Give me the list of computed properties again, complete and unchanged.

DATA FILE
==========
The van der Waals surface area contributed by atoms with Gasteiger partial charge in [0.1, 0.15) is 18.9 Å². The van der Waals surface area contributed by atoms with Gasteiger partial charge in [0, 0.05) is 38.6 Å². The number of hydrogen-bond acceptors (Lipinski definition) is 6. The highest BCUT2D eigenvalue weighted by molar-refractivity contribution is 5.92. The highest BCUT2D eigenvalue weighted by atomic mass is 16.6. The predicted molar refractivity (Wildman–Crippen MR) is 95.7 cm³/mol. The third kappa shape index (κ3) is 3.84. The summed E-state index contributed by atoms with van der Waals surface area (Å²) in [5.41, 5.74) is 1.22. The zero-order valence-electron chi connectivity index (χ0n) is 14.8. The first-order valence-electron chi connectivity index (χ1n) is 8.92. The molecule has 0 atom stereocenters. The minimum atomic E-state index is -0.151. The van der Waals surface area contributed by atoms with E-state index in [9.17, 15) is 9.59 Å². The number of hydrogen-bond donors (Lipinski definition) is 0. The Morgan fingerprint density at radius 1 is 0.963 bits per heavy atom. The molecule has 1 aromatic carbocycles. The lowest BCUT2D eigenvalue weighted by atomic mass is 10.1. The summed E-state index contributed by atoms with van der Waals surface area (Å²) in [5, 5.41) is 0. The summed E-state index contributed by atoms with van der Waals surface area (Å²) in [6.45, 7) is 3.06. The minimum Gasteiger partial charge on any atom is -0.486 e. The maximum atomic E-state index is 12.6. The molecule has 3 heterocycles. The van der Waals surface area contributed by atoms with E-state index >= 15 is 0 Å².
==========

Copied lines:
The van der Waals surface area contributed by atoms with Gasteiger partial charge in [0.1, 0.15) is 18.9 Å². The van der Waals surface area contributed by atoms with Gasteiger partial charge in [0, 0.05) is 38.6 Å². The number of hydrogen-bond acceptors (Lipinski definition) is 6. The highest BCUT2D eigenvalue weighted by molar-refractivity contribution is 5.92. The highest BCUT2D eigenvalue weighted by atomic mass is 16.6. The predicted molar refractivity (Wildman–Crippen MR) is 95.7 cm³/mol. The third kappa shape index (κ3) is 3.84. The summed E-state index contributed by atoms with van der Waals surface area (Å²) in [5.41, 5.74) is 1.22. The zero-order valence-electron chi connectivity index (χ0n) is 14.8. The first-order valence-electron chi connectivity index (χ1n) is 8.92. The molecule has 0 atom stereocenters. The minimum atomic E-state index is -0.151. The van der Waals surface area contributed by atoms with E-state index in [9.17, 15) is 9.59 Å². The number of hydrogen-bond donors (Lipinski definition) is 0. The Morgan fingerprint density at radius 1 is 0.963 bits per heavy atom. The molecule has 1 aromatic carbocycles. The lowest BCUT2D eigenvalue weighted by atomic mass is 10.1. The summed E-state index contributed by atoms with van der Waals surface area (Å²) in [5, 5.41) is 0. The summed E-state index contributed by atoms with van der Waals surface area (Å²) in [6.45, 7) is 3.06. The minimum Gasteiger partial charge on any atom is -0.486 e. The maximum atomic E-state index is 12.6. The molecule has 3 heterocycles. The van der Waals surface area contributed by atoms with E-state index >= 15 is 0 Å².